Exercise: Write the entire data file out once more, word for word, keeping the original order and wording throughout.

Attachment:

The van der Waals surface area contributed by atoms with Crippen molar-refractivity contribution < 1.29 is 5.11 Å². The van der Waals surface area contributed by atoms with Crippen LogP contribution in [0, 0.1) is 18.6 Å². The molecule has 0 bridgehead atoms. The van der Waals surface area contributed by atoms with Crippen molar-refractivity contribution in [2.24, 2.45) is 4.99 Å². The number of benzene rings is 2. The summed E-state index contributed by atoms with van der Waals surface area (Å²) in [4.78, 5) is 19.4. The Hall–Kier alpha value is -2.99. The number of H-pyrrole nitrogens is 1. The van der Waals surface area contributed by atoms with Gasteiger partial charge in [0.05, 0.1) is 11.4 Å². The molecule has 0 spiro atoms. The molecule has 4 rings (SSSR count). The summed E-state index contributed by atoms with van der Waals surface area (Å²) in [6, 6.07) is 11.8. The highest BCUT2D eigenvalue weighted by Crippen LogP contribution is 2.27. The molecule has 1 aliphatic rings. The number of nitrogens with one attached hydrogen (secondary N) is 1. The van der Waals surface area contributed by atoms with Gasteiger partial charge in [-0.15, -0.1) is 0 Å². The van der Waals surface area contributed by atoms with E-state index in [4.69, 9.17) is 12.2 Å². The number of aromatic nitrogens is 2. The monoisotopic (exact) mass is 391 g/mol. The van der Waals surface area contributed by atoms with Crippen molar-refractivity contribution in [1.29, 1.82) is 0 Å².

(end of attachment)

The van der Waals surface area contributed by atoms with Crippen molar-refractivity contribution < 1.29 is 5.11 Å². The van der Waals surface area contributed by atoms with Crippen LogP contribution in [0, 0.1) is 18.6 Å². The molecule has 0 bridgehead atoms. The van der Waals surface area contributed by atoms with Crippen molar-refractivity contribution in [2.24, 2.45) is 4.99 Å². The number of benzene rings is 2. The summed E-state index contributed by atoms with van der Waals surface area (Å²) in [4.78, 5) is 19.4. The Hall–Kier alpha value is -2.99. The number of H-pyrrole nitrogens is 1. The van der Waals surface area contributed by atoms with Gasteiger partial charge in [0.05, 0.1) is 11.4 Å². The molecule has 0 spiro atoms. The molecule has 4 rings (SSSR count). The summed E-state index contributed by atoms with van der Waals surface area (Å²) in [6, 6.07) is 11.8. The highest BCUT2D eigenvalue weighted by Crippen LogP contribution is 2.27. The molecule has 1 aliphatic rings. The number of nitrogens with one attached hydrogen (secondary N) is 1. The van der Waals surface area contributed by atoms with Gasteiger partial charge in [-0.15, -0.1) is 0 Å². The van der Waals surface area contributed by atoms with E-state index in [4.69, 9.17) is 12.2 Å². The number of aromatic nitrogens is 2. The monoisotopic (exact) mass is 391 g/mol. The van der Waals surface area contributed by atoms with Crippen molar-refractivity contribution in [1.29, 1.82) is 0 Å².